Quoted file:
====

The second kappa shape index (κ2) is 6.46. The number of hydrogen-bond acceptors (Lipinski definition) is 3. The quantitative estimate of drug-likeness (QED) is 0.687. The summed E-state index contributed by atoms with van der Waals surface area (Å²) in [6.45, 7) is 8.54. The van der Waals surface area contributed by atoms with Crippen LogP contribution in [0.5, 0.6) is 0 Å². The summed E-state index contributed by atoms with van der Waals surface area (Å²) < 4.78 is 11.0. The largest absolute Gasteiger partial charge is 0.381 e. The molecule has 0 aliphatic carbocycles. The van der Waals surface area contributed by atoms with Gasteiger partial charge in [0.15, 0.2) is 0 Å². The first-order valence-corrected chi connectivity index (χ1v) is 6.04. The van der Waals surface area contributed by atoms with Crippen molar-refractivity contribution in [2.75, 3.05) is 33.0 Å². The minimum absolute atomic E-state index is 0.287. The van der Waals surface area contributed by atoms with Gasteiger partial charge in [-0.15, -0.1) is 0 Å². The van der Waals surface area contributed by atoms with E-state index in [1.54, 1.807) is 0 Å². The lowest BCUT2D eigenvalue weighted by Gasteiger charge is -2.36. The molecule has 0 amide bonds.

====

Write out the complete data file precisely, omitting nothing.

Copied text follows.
The second kappa shape index (κ2) is 6.46. The number of hydrogen-bond acceptors (Lipinski definition) is 3. The quantitative estimate of drug-likeness (QED) is 0.687. The summed E-state index contributed by atoms with van der Waals surface area (Å²) in [6.45, 7) is 8.54. The van der Waals surface area contributed by atoms with Crippen LogP contribution in [0.5, 0.6) is 0 Å². The summed E-state index contributed by atoms with van der Waals surface area (Å²) < 4.78 is 11.0. The largest absolute Gasteiger partial charge is 0.381 e. The molecule has 0 aliphatic carbocycles. The van der Waals surface area contributed by atoms with Gasteiger partial charge in [0.15, 0.2) is 0 Å². The first-order valence-corrected chi connectivity index (χ1v) is 6.04. The van der Waals surface area contributed by atoms with Crippen molar-refractivity contribution in [2.75, 3.05) is 33.0 Å². The minimum absolute atomic E-state index is 0.287. The van der Waals surface area contributed by atoms with Gasteiger partial charge in [-0.15, -0.1) is 0 Å². The van der Waals surface area contributed by atoms with E-state index in [1.54, 1.807) is 0 Å². The lowest BCUT2D eigenvalue weighted by Gasteiger charge is -2.36. The molecule has 0 amide bonds.